Sweden’s goodbye to religious faith and cult continues apace, and so does the relocation of the population from the countryside to the cities. Here’s a sign of the times. The National Heritage Board has recently re-issued its 1998 how-to guide for (rural) congregations who wish to quit heating their churches (available as a free PDF).
Sweden’s rural churches, many of which were built in the 12th, 13th and 14th centuries, have only been heated for the past century or so. It’s comfier for the congregants and it reduces humidity, thus improving preservation conditions for some materials. But from other preservation perspectives it’s not good at all. Looking at church organs, for instance, older ones were built for a cold and damp environment while modern ones want a warm and dry one.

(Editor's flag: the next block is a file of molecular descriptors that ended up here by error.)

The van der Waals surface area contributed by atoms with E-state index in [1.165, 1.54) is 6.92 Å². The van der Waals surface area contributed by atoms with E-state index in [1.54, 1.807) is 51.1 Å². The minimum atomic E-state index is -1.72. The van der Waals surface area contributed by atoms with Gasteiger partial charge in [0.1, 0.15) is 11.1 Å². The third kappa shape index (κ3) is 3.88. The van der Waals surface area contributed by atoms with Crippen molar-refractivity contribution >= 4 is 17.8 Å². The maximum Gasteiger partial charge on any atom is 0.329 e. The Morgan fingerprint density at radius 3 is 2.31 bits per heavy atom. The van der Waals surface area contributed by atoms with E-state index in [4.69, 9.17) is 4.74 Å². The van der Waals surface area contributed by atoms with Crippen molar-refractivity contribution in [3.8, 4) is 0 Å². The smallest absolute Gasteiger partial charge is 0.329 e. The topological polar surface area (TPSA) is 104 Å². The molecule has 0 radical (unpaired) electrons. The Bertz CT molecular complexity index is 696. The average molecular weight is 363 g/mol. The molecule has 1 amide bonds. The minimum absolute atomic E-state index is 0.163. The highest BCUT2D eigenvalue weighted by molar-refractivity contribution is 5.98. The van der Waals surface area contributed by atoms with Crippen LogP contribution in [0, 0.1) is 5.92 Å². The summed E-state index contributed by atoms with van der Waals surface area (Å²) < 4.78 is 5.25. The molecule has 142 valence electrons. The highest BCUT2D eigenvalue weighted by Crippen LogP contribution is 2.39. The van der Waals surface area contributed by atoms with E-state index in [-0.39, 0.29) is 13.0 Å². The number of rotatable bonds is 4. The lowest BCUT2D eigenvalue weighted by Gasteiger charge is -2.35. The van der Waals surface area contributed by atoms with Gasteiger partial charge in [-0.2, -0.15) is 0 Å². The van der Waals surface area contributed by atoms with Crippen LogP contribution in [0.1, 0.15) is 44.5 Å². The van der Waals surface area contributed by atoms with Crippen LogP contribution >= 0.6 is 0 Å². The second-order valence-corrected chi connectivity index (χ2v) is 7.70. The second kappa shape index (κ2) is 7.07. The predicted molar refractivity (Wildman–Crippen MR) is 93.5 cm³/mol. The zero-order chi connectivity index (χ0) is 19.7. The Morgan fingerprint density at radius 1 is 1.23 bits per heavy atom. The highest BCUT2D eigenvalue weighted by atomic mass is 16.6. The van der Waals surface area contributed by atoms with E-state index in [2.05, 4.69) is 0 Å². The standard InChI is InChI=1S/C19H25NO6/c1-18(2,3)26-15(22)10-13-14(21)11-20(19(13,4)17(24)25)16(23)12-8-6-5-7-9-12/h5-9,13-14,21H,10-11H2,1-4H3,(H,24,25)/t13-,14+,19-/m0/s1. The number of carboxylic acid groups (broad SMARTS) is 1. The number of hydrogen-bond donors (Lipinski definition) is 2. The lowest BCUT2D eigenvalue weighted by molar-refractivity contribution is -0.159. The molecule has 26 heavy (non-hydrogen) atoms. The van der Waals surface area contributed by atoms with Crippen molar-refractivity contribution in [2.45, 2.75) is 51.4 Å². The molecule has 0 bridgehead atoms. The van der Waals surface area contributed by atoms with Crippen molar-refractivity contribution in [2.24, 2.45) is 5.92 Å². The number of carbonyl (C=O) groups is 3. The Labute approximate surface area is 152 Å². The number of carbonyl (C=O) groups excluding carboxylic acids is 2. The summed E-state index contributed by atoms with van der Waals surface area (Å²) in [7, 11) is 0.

Anyway, the reason that the heat is getting turned off in more and more churches isn’t preservation concerns. It’s the shrinking congregations and the price of electricity. Fewer and fewer people live in the country, and their religious ratio is dropping too.
The book’s chapters cover preservation aspects of wooden furnishings and paintwork, murals and stucco, painted wooden sculpture and canvas, textiles, books, metalwork and organs. It closes with a check list for annual inspections of unheated churches.
Antell, O. & KarlstrÃ¶m, J. 1998. Att sluta vÃ¤rma en kyrka. National Heritage Board. ISBN 91-7209-143-6. 32 pp.